By Geoff Bilau - Angelswin.com Editor
Nolan Ryan pitched far more than one man’s fair share of dominant games while wearing an Angels uniform, including all of those games with 10 or more strikeouts, six one-hitters and, of course, four no-hitters — none, perhaps, more dominating than this game in Detroit.
Two months to the day after tossing his first no-no in Kansas City, Ryan again seemed up to the task from the get-go. He struck out seven of the first 10 Tigers he faced, including fanning the side in the second inning.
A Vada Pinson sacrifice fly in the third inning gave the Angels an early 1-0 lead, but it would be all Ryan would have to work with for most of the game. On this day, it was plenty.
Ryan fanned the side in the fourth and added two more strikeouts in the fifth. In the seventh, he struck out the side again.
In the top of the eighth, the Angels erupted for five runs and the drama over who would win the game was mostly gone. But by this point, the focus had shifted to the zero in the Tigers’ hit column and the 16 in their strikeout column.
Detroit went 1-2-3 in the bottom of the inning, the middle out coming on Ryan’s strikeout of shortstop Ed Brinkman. It was Ryan’s 17th strikeout of the game, the highest total of any of his no-hitters and one short of Bob Feller’s American League record at the time.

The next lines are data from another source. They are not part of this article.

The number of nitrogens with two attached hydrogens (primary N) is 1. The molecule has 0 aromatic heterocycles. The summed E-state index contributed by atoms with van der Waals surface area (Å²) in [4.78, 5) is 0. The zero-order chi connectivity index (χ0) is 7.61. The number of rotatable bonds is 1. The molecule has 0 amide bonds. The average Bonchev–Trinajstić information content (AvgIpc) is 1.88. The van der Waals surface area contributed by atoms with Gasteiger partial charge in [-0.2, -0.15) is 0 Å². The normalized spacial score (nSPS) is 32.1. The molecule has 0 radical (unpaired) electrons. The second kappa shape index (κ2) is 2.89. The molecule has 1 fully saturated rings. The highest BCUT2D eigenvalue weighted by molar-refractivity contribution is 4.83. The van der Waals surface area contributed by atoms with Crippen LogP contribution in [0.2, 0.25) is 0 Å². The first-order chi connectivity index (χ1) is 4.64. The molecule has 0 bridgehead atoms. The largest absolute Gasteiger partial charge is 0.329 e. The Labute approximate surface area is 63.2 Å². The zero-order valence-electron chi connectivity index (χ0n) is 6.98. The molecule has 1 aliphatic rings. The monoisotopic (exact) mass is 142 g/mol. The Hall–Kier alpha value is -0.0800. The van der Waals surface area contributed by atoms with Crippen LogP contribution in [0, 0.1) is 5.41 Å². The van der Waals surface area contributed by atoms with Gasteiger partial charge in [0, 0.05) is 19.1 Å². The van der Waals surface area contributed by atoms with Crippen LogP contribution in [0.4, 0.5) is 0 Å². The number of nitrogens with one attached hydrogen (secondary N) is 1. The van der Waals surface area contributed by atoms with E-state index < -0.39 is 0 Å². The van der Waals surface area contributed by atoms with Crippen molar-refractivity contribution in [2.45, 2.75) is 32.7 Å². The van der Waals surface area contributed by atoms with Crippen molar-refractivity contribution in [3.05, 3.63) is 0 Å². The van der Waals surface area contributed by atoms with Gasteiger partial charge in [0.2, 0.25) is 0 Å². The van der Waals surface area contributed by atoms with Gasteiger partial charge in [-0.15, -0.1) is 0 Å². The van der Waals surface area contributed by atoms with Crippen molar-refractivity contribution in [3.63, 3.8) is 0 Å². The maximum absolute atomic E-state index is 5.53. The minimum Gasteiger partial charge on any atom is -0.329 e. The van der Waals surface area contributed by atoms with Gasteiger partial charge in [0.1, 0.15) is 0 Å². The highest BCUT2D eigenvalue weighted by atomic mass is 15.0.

After retiring Mickey Stanley on a groundout and Gates Brown on a soft liner to start the ninth, Ryan needed only to get 15-year veteran first baseman Norm Cash to seal the deal. Having struck out in each of his previous three plate appearances, Cash strode up to home plate carrying not his bat, but rather a table leg he’d grabbed from the Tigers clubhouse.
The umpire immediately ordered Cash to return with a regulation bat, an order to which he begrudgingly complied, telling the umpire it wasn’t as if it mattered anyway.
With his regular bat, Cash hit a harmless pop up to Angels shortstop Rudy Meoli and Ryan completed the second no-hitter of his career.
"This was definitely a bigger thrill than the first one,” Ryan said after the game. “I had better stuff today and I knew what a no-hitter meant. I was a little more nervous, but I probably had as good as stuff today as I've had all year."
Ryan thoroughly tamed the Tigers in 1973, finishing the season 4-0 with a 1.15 ERA and 44 strikeouts in 39 innings.